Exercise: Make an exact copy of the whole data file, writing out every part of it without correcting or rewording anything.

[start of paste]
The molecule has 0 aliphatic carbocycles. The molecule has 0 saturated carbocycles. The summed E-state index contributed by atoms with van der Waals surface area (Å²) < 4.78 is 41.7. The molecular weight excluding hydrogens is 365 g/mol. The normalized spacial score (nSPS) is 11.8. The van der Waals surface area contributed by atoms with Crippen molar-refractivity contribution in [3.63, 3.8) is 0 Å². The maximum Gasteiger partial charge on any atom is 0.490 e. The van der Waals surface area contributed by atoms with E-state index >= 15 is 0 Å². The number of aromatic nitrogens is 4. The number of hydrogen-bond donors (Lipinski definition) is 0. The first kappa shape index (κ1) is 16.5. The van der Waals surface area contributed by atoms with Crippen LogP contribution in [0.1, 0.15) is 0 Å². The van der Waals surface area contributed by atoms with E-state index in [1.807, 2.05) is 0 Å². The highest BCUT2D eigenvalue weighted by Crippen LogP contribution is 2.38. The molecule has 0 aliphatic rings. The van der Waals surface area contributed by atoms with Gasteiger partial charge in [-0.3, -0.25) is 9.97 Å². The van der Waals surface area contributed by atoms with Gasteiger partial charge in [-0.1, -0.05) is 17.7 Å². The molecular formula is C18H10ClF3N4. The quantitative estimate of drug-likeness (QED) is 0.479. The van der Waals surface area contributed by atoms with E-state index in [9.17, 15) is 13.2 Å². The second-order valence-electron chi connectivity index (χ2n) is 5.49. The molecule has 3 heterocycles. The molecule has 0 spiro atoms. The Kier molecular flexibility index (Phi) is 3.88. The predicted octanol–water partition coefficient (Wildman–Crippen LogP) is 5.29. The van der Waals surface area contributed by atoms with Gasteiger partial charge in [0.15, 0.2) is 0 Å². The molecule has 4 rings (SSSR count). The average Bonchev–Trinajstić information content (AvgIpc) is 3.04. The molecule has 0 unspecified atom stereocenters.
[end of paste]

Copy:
The molecule has 0 aliphatic carbocycles. The molecule has 0 saturated carbocycles. The summed E-state index contributed by atoms with van der Waals surface area (Å²) < 4.78 is 41.7. The molecular weight excluding hydrogens is 365 g/mol. The normalized spacial score (nSPS) is 11.8. The van der Waals surface area contributed by atoms with Crippen molar-refractivity contribution in [3.63, 3.8) is 0 Å². The maximum Gasteiger partial charge on any atom is 0.490 e. The van der Waals surface area contributed by atoms with E-state index >= 15 is 0 Å². The number of aromatic nitrogens is 4. The number of hydrogen-bond donors (Lipinski definition) is 0. The first kappa shape index (κ1) is 16.5. The van der Waals surface area contributed by atoms with Crippen LogP contribution in [0.1, 0.15) is 0 Å². The van der Waals surface area contributed by atoms with E-state index in [1.807, 2.05) is 0 Å². The highest BCUT2D eigenvalue weighted by Crippen LogP contribution is 2.38. The molecule has 0 aliphatic rings. The van der Waals surface area contributed by atoms with Gasteiger partial charge in [-0.3, -0.25) is 9.97 Å². The van der Waals surface area contributed by atoms with Gasteiger partial charge in [-0.1, -0.05) is 17.7 Å². The molecular formula is C18H10ClF3N4. The quantitative estimate of drug-likeness (QED) is 0.479. The van der Waals surface area contributed by atoms with E-state index in [9.17, 15) is 13.2 Å². The second-order valence-electron chi connectivity index (χ2n) is 5.49. The molecule has 3 heterocycles. The molecule has 0 spiro atoms. The Kier molecular flexibility index (Phi) is 3.88. The predicted octanol–water partition coefficient (Wildman–Crippen LogP) is 5.29. The van der Waals surface area contributed by atoms with Gasteiger partial charge in [0.15, 0.2) is 0 Å². The molecule has 4 rings (SSSR count). The average Bonchev–Trinajstić information content (AvgIpc) is 3.04. The molecule has 0 unspecified atom stereocenters.